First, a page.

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The size of tongkat ali roots
We at Sumatra Pasak Bumi get all our Indonesian tongkat ali roots from deep inside the jungles. We drive our large bus with scouts more than 500 kilometers from Medan before reaching an jungle area where tongkat ali grows.
From where we then park our exploration bus, it’s one or two days by foot up and down mountain slopes, until we get to locations where tongkat ali trees grow, and have been growing for millenia.
The roots are then carried back on shoulders. There simply is no other option. Because of the load, the walk back to the expedition bus takes longer… and if the expedition gets lost a little, as it sometimes happens, it can take twice the time.
These areas are not inhabited by humans, though there are Orangutans (which is an Indonesian word that translate into forest people : orang = a human person, hutan = forest), and the odd wild elephant or rhinoceros.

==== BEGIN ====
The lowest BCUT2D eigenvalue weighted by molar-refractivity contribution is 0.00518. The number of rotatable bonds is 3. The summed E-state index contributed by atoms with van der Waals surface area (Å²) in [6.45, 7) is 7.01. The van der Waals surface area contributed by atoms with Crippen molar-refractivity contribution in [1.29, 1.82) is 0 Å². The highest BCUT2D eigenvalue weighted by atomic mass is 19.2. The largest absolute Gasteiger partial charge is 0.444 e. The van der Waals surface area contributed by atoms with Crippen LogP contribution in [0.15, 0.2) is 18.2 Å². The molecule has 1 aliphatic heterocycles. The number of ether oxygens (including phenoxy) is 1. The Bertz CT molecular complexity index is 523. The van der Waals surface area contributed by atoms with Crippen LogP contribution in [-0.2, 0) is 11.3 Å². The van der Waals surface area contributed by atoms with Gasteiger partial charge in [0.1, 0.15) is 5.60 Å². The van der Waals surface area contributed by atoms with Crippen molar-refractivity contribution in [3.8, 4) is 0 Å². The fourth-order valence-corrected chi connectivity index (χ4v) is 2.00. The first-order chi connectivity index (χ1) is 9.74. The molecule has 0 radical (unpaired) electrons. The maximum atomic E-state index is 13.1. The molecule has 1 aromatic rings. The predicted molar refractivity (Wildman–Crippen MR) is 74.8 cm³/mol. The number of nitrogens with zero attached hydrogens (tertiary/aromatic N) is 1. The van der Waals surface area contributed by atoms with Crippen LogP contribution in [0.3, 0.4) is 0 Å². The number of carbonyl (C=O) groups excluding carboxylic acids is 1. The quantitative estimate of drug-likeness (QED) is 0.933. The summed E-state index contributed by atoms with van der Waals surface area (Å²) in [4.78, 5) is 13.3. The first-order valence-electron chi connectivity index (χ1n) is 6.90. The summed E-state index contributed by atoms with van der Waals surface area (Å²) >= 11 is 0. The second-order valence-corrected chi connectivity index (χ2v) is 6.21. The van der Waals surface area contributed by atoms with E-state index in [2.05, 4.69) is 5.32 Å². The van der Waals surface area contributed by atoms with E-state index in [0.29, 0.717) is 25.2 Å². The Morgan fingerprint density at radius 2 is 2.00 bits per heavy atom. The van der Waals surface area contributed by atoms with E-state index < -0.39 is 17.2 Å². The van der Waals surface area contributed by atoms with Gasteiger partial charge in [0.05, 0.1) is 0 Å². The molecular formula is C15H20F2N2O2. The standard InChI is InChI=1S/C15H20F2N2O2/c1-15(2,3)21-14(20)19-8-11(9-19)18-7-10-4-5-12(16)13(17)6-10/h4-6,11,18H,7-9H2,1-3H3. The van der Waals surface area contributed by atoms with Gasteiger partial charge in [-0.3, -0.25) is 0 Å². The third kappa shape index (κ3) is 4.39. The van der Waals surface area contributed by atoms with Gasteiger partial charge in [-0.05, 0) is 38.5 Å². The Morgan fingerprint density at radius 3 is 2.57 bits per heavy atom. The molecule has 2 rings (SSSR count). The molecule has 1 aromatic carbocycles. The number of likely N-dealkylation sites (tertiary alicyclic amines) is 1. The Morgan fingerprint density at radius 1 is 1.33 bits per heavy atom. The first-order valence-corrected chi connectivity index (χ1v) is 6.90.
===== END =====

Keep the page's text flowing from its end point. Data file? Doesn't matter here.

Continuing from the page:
We only select large tongkat ali trees, as they have accumulated the plants active quassinoids over decades. As a herbal medication, young trees are useless (but they make good firewood, nevertheless). Natives in Indonesia never use the roots of small or young trees for medical purposes.
See here for photos of our workers with mature tongkat ali root:
Now please compare this with what a guy who tricks people on the Internet presents as tongkat ali root.
Are these tongkat ali roots? This is ridiculous like a micro penis.
Where did he get these miniature roots from? From a potted plant on the balcony of the Singapore flat from where he cheats gullible Americans?
So much for the comparison of our roots with the roots of scammers.
Now for the company premises. Here are some photos of our location and warehouses.
And what is the location of Herbolab? A room in an apartment building.
Just look at his address in Google StreetView.
Francisco Sanchez De Oria / Herbolab
1003 Lower Delta Road, Unit 11-02
So, this person, a self-confessed Spanish national who could easily pass as a North African Arab or a Shiite Syrian refugee, sits in his apartment with an Internet connected computer and tells his audience that he is the world’s foremost tongkat ali supplier.
Time to quote a cartoon first published in 1993 in The New Yorker.
“On the Internet nobody knows that you’re a dog.”